A regular tax professional can be anyone who takes a relatively quick training course. These are the people you see in pop-up tax preparation shops or even people who work for big-name tax filing companies.
Certified Public Accountant (CPA)
Next up is a Certified Public Accountant (CPA). A CPA is trained in accounting, so they do a lot of different jobs, but part of becoming a CPA is tax training. Since a CPA has specific training and experience, it allows them to prepare your taxes better than the average tax preparer.
Some accountants specialize in taxes only or a specific area of taxes, such as for a business owner. Finding an accountant specializing in your tax situation is the golden goose of tax filing because you will likely maximize your tax benefit by using one of these professionals.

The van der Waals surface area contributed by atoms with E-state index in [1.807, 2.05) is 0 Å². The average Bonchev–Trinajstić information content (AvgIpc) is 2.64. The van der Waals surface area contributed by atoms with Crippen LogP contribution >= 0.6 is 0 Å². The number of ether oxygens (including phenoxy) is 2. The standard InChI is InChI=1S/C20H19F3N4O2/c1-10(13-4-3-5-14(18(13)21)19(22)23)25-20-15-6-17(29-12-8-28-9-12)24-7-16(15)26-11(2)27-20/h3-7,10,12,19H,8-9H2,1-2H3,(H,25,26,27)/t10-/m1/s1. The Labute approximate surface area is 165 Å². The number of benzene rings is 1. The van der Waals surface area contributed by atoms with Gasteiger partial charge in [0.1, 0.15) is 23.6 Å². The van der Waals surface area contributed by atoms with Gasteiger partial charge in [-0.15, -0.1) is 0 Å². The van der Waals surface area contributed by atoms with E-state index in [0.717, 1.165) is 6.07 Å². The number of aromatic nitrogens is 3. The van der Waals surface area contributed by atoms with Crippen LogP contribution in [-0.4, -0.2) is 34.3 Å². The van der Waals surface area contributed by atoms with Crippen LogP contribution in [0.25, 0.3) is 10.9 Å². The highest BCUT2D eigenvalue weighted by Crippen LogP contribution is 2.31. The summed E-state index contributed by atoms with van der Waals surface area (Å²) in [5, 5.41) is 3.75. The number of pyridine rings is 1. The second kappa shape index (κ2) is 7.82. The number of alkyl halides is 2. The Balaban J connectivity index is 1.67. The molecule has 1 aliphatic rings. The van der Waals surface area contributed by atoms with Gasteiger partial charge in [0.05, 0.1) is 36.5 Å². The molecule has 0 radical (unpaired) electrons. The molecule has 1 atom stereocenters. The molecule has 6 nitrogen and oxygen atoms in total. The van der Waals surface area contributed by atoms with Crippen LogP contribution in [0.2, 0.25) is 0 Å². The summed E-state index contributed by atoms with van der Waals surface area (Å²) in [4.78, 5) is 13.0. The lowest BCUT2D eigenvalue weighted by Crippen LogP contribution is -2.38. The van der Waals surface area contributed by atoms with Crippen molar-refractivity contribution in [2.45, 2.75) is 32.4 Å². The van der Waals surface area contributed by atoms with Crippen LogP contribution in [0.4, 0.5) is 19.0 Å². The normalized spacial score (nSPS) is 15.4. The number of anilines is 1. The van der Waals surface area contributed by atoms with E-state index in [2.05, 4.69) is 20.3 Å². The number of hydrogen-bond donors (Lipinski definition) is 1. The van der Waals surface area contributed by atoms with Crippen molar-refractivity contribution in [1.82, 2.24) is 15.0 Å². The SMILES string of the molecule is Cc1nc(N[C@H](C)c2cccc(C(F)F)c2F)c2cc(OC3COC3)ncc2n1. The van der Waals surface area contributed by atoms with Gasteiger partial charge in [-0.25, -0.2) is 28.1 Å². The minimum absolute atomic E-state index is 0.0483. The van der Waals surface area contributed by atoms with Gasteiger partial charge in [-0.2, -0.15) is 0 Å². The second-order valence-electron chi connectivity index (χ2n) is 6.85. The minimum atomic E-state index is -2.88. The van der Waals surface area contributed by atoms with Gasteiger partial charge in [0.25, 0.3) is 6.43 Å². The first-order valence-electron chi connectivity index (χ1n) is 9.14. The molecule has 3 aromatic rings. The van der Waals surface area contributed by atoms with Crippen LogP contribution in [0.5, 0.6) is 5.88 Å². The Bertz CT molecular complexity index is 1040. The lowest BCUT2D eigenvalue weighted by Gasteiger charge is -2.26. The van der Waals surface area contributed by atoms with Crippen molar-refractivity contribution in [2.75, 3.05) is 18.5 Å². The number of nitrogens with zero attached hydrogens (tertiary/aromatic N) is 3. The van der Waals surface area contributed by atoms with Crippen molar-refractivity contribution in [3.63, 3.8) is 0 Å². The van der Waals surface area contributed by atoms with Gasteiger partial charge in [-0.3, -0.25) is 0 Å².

However, there is only so much your accountant can do come tax time. So, that's where tax planning comes in.
While tax filing is reactive, tax planning is proactive. Of course, everyone has to file their taxes. However, if tax season comes as a surprise and you're scrambling to gather everything your accountant needs, you need to consider tax planning.
Tax planning is not just a one-time per year drive-thru filing. Instead, tax planning is a process of making decisions that will maximize your tax benefits throughout the year.
The most important thing you can do is keep accurate records of your financial information. Most of what your accountant is doing during tax season is trying to figure out what you did for the rest of the tax year. Keeping accurate records will make that job easier and allow them to spend more time optimizing their taxes.
The best time to do your first tax planning session is in May or June because that is when the mad tax rush is over. It might cost you some extra money to have a tax planning session, but it will be worth the money and save you a headache in the long run.
During these sessions, your accountant will be able to tell you a few critical things regarding your taxes, such as: